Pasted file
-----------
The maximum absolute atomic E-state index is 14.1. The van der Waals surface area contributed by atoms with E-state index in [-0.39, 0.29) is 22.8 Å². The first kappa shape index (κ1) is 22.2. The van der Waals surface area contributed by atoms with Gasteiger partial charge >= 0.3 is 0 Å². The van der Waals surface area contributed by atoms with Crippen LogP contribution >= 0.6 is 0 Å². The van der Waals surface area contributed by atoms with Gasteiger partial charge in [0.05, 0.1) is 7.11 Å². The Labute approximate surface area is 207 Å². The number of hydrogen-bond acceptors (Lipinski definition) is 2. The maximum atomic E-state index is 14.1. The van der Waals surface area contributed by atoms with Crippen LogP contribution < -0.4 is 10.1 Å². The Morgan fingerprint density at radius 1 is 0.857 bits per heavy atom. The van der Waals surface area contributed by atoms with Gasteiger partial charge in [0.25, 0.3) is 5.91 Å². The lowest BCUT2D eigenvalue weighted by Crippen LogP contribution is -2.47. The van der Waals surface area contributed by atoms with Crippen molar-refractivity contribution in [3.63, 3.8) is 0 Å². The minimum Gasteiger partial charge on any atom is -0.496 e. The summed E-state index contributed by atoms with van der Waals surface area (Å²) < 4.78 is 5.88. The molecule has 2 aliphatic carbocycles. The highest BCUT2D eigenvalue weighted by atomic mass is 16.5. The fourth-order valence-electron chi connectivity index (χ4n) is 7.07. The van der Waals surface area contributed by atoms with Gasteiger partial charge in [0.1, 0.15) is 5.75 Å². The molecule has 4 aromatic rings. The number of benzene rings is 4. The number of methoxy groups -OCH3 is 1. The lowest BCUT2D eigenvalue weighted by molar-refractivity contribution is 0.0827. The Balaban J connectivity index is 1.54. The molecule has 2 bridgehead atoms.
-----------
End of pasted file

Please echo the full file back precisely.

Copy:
The maximum absolute atomic E-state index is 14.1. The van der Waals surface area contributed by atoms with E-state index in [-0.39, 0.29) is 22.8 Å². The first kappa shape index (κ1) is 22.2. The van der Waals surface area contributed by atoms with Gasteiger partial charge >= 0.3 is 0 Å². The van der Waals surface area contributed by atoms with Crippen LogP contribution >= 0.6 is 0 Å². The van der Waals surface area contributed by atoms with Gasteiger partial charge in [0.05, 0.1) is 7.11 Å². The Labute approximate surface area is 207 Å². The number of hydrogen-bond acceptors (Lipinski definition) is 2. The maximum atomic E-state index is 14.1. The van der Waals surface area contributed by atoms with Crippen LogP contribution < -0.4 is 10.1 Å². The Morgan fingerprint density at radius 1 is 0.857 bits per heavy atom. The van der Waals surface area contributed by atoms with Gasteiger partial charge in [0.25, 0.3) is 5.91 Å². The lowest BCUT2D eigenvalue weighted by Crippen LogP contribution is -2.47. The van der Waals surface area contributed by atoms with Crippen molar-refractivity contribution in [3.63, 3.8) is 0 Å². The minimum Gasteiger partial charge on any atom is -0.496 e. The summed E-state index contributed by atoms with van der Waals surface area (Å²) < 4.78 is 5.88. The molecule has 2 aliphatic carbocycles. The highest BCUT2D eigenvalue weighted by atomic mass is 16.5. The fourth-order valence-electron chi connectivity index (χ4n) is 7.07. The van der Waals surface area contributed by atoms with Gasteiger partial charge in [0.1, 0.15) is 5.75 Å². The molecule has 4 aromatic rings. The number of benzene rings is 4. The number of methoxy groups -OCH3 is 1. The lowest BCUT2D eigenvalue weighted by molar-refractivity contribution is 0.0827. The Balaban J connectivity index is 1.54. The molecule has 2 bridgehead atoms.